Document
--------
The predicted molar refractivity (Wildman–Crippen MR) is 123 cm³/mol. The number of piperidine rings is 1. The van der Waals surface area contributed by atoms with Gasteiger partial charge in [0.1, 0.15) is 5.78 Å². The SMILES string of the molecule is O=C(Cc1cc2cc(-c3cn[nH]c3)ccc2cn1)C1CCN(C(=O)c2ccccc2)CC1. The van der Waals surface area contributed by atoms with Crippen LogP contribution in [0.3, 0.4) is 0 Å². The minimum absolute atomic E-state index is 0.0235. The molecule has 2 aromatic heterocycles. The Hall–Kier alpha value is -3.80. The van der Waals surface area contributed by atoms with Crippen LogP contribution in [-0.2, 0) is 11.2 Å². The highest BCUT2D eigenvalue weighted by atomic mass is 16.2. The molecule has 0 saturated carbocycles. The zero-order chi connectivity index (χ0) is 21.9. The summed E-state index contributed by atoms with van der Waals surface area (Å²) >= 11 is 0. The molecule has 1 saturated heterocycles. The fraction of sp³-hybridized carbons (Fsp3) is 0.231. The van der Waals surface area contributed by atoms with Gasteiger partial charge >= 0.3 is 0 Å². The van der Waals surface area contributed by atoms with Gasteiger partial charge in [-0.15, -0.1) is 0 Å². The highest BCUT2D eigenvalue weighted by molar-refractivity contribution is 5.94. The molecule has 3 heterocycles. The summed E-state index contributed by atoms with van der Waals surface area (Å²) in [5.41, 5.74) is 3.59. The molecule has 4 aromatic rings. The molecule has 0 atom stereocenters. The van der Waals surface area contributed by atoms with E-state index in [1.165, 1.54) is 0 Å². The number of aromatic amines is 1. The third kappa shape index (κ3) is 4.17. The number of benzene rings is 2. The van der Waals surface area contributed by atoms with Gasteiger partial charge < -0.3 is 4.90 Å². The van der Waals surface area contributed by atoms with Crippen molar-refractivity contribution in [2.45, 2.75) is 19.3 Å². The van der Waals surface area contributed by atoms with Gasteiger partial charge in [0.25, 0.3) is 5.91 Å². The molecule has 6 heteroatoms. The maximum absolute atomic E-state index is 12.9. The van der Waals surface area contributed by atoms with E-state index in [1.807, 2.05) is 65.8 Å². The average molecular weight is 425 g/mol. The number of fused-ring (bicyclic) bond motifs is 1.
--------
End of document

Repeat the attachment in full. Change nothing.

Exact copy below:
The predicted molar refractivity (Wildman–Crippen MR) is 123 cm³/mol. The number of piperidine rings is 1. The van der Waals surface area contributed by atoms with Gasteiger partial charge in [0.1, 0.15) is 5.78 Å². The SMILES string of the molecule is O=C(Cc1cc2cc(-c3cn[nH]c3)ccc2cn1)C1CCN(C(=O)c2ccccc2)CC1. The van der Waals surface area contributed by atoms with Crippen LogP contribution in [0.3, 0.4) is 0 Å². The minimum absolute atomic E-state index is 0.0235. The molecule has 2 aromatic heterocycles. The Hall–Kier alpha value is -3.80. The van der Waals surface area contributed by atoms with Crippen LogP contribution in [-0.2, 0) is 11.2 Å². The highest BCUT2D eigenvalue weighted by atomic mass is 16.2. The molecule has 0 saturated carbocycles. The zero-order chi connectivity index (χ0) is 21.9. The summed E-state index contributed by atoms with van der Waals surface area (Å²) >= 11 is 0. The molecule has 1 saturated heterocycles. The fraction of sp³-hybridized carbons (Fsp3) is 0.231. The van der Waals surface area contributed by atoms with Gasteiger partial charge >= 0.3 is 0 Å². The van der Waals surface area contributed by atoms with Gasteiger partial charge in [-0.15, -0.1) is 0 Å². The highest BCUT2D eigenvalue weighted by molar-refractivity contribution is 5.94. The molecule has 3 heterocycles. The summed E-state index contributed by atoms with van der Waals surface area (Å²) in [5.41, 5.74) is 3.59. The molecule has 4 aromatic rings. The molecule has 0 atom stereocenters. The van der Waals surface area contributed by atoms with E-state index in [1.165, 1.54) is 0 Å². The number of aromatic amines is 1. The third kappa shape index (κ3) is 4.17. The number of benzene rings is 2. The van der Waals surface area contributed by atoms with Gasteiger partial charge < -0.3 is 4.90 Å². The van der Waals surface area contributed by atoms with Crippen molar-refractivity contribution in [2.45, 2.75) is 19.3 Å². The van der Waals surface area contributed by atoms with Gasteiger partial charge in [0.25, 0.3) is 5.91 Å². The molecule has 6 heteroatoms. The maximum absolute atomic E-state index is 12.9. The van der Waals surface area contributed by atoms with E-state index in [1.807, 2.05) is 65.8 Å². The average molecular weight is 425 g/mol. The number of fused-ring (bicyclic) bond motifs is 1.